My nine-year old daughter spent many a day reading Steinbeck's Ghost while curled up in her bed. She even asked to stay home from school one day so she could finish it. (It was testing season and I had to say no -- broke my heart). I asked her for her thoughts on this novel. Not having read the novels of John Steinbeck or even having studied fourth grade CA History yet, I was curious if either of these deficiencies would hamper her understanding and enjoyment of the novel. Here are her thoughts:

"I absolutely loved Steinbeck's Ghost because:
1. now I know just how important books are;
2. it showed me Steinbeck -- in other words, it inspired me to read Steinbeck; and
3. it's just a great book in general."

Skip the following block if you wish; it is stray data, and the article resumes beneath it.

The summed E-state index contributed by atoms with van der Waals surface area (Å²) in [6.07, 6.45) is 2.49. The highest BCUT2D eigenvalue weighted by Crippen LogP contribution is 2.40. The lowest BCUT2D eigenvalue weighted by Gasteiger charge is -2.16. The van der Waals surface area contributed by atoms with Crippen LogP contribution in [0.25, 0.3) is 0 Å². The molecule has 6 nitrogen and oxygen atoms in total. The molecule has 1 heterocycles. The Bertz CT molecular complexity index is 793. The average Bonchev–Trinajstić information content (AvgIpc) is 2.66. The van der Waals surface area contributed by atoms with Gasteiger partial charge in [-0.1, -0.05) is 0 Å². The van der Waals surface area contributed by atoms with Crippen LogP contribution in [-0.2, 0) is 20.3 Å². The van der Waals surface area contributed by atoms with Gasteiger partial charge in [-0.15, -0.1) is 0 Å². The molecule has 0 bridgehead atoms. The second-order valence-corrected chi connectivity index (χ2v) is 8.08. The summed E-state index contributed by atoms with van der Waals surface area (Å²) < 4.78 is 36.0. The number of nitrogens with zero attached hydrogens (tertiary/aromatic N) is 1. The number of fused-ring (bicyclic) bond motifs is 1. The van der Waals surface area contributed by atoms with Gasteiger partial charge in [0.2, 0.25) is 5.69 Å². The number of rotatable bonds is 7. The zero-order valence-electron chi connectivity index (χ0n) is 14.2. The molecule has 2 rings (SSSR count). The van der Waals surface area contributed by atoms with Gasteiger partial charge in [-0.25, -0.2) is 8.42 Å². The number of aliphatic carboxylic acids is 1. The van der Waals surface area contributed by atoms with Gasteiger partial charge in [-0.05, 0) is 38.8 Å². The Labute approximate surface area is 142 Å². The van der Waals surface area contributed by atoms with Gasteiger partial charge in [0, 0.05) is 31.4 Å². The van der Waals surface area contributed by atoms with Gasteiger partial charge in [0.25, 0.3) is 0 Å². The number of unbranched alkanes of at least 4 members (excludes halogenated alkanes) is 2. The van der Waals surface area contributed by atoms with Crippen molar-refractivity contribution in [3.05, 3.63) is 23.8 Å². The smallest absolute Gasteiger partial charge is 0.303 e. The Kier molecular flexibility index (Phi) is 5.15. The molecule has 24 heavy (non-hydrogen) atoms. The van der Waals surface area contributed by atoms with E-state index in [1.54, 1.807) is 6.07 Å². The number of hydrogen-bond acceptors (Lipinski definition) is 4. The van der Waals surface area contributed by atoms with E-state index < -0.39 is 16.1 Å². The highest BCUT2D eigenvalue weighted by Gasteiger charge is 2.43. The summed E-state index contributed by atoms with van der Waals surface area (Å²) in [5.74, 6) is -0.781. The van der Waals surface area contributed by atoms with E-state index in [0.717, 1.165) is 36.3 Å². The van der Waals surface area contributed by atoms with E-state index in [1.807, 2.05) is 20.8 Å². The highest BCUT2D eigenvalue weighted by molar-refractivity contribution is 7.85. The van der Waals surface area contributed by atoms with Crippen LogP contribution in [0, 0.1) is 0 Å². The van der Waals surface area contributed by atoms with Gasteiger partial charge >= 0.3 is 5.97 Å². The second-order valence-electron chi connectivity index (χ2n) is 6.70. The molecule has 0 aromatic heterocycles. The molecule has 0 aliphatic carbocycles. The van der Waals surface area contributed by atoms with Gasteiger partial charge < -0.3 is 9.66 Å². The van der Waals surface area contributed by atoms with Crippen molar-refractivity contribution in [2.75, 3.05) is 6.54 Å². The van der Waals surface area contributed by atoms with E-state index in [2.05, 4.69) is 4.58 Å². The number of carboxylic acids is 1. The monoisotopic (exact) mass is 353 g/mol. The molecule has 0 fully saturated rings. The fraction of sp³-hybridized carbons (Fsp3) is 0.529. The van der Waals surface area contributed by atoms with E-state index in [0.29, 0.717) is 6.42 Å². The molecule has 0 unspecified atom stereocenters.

And here's her favorite passage from Steinbeck's Ghost:

"But what do we do with it?" Travis asked. "Now that we've got the story. It was over a hundred years ago. What are we supposed to do with it all? We have no proof. Oh sure, these characters came out of some book and told us this horrible story. No one will believe us."
Travis couldn't help it, he was pounding the ground with his first.
"We tell the story," Oster said. "We write it down. We say, oh, this is just a story, and that way they'll believe it. We remember for everyone else. It's why we have stories."

If you're interested in more information about Lewis Buzbee and Steinbeck's Ghost, check out Lewis' Father's Day interview with Lisa Harper in the Literary Mama ezine. ( )
  kvanuska | Jun 28, 2008 |
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Amazon.com Product Description (ISBN 0312373287, Hardcover)

It’s been two months since Travis’s family moved to a development so new that it seems totally unreal. His parents are working harder now, to pay for it all, and Travis is left to fend for himself.